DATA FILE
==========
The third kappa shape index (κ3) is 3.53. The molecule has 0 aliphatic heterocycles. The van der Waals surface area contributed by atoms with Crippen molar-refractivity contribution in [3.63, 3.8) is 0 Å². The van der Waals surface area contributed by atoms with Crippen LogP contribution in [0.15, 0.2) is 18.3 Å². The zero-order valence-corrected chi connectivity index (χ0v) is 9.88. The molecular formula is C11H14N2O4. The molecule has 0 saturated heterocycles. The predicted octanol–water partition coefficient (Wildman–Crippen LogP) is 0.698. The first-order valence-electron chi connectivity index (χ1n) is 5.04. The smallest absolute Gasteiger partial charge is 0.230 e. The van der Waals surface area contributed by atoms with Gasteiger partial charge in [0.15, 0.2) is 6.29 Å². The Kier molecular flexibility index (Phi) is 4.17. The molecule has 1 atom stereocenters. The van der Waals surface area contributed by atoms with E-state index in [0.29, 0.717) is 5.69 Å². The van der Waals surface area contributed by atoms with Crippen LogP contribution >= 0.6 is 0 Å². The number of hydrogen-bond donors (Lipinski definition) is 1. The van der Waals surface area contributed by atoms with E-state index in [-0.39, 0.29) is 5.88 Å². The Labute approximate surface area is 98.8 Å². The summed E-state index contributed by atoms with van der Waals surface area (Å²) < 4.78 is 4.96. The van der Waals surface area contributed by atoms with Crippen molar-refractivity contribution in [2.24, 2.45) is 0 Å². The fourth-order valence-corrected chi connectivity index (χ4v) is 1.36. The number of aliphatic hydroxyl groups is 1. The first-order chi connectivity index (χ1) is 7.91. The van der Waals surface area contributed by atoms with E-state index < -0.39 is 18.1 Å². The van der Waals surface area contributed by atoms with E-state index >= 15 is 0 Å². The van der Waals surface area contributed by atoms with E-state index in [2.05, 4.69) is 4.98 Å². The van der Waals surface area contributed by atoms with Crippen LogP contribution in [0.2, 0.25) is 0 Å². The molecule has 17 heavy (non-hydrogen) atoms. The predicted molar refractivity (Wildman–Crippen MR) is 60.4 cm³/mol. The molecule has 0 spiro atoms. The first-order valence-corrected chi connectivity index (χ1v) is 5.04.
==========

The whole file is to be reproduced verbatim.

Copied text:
The third kappa shape index (κ3) is 3.53. The molecule has 0 aliphatic heterocycles. The van der Waals surface area contributed by atoms with Crippen molar-refractivity contribution in [3.63, 3.8) is 0 Å². The van der Waals surface area contributed by atoms with Crippen LogP contribution in [0.15, 0.2) is 18.3 Å². The zero-order valence-corrected chi connectivity index (χ0v) is 9.88. The molecular formula is C11H14N2O4. The molecule has 0 saturated heterocycles. The predicted octanol–water partition coefficient (Wildman–Crippen LogP) is 0.698. The first-order valence-electron chi connectivity index (χ1n) is 5.04. The smallest absolute Gasteiger partial charge is 0.230 e. The van der Waals surface area contributed by atoms with Gasteiger partial charge in [0.15, 0.2) is 6.29 Å². The Kier molecular flexibility index (Phi) is 4.17. The molecule has 1 atom stereocenters. The van der Waals surface area contributed by atoms with E-state index in [0.29, 0.717) is 5.69 Å². The van der Waals surface area contributed by atoms with Crippen LogP contribution >= 0.6 is 0 Å². The number of hydrogen-bond donors (Lipinski definition) is 1. The van der Waals surface area contributed by atoms with E-state index in [-0.39, 0.29) is 5.88 Å². The Labute approximate surface area is 98.8 Å². The summed E-state index contributed by atoms with van der Waals surface area (Å²) < 4.78 is 4.96. The van der Waals surface area contributed by atoms with Crippen molar-refractivity contribution in [2.24, 2.45) is 0 Å². The fourth-order valence-corrected chi connectivity index (χ4v) is 1.36. The number of aliphatic hydroxyl groups is 1. The first-order chi connectivity index (χ1) is 7.91. The van der Waals surface area contributed by atoms with E-state index < -0.39 is 18.1 Å². The van der Waals surface area contributed by atoms with E-state index >= 15 is 0 Å². The van der Waals surface area contributed by atoms with E-state index in [2.05, 4.69) is 4.98 Å². The van der Waals surface area contributed by atoms with Crippen LogP contribution in [0.2, 0.25) is 0 Å². The molecule has 17 heavy (non-hydrogen) atoms. The predicted molar refractivity (Wildman–Crippen MR) is 60.4 cm³/mol. The molecule has 0 spiro atoms. The first-order valence-corrected chi connectivity index (χ1v) is 5.04.